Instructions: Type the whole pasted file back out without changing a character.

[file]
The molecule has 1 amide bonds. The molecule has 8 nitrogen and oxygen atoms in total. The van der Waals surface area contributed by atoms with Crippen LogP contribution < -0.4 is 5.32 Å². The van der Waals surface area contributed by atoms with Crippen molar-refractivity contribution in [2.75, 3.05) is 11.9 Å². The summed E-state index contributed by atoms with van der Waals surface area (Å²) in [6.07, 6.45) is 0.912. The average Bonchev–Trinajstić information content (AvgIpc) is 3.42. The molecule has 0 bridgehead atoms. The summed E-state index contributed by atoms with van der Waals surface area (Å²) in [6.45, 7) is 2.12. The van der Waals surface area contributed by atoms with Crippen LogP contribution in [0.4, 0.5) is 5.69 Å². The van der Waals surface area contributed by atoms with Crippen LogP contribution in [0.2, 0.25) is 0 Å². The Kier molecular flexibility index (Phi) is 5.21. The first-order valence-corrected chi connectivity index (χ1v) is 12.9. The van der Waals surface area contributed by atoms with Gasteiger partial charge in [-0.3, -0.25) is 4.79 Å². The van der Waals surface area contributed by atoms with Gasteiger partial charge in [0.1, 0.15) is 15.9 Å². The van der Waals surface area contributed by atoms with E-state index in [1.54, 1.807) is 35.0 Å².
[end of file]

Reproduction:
The molecule has 1 amide bonds. The molecule has 8 nitrogen and oxygen atoms in total. The van der Waals surface area contributed by atoms with Crippen LogP contribution < -0.4 is 5.32 Å². The van der Waals surface area contributed by atoms with Crippen molar-refractivity contribution in [2.75, 3.05) is 11.9 Å². The summed E-state index contributed by atoms with van der Waals surface area (Å²) in [6.07, 6.45) is 0.912. The average Bonchev–Trinajstić information content (AvgIpc) is 3.42. The molecule has 0 bridgehead atoms. The summed E-state index contributed by atoms with van der Waals surface area (Å²) in [6.45, 7) is 2.12. The van der Waals surface area contributed by atoms with Crippen LogP contribution in [0.4, 0.5) is 5.69 Å². The van der Waals surface area contributed by atoms with Crippen LogP contribution in [0.2, 0.25) is 0 Å². The Kier molecular flexibility index (Phi) is 5.21. The first-order valence-corrected chi connectivity index (χ1v) is 12.9. The van der Waals surface area contributed by atoms with Gasteiger partial charge in [-0.3, -0.25) is 4.79 Å². The van der Waals surface area contributed by atoms with Gasteiger partial charge in [0.1, 0.15) is 15.9 Å². The van der Waals surface area contributed by atoms with E-state index in [1.54, 1.807) is 35.0 Å².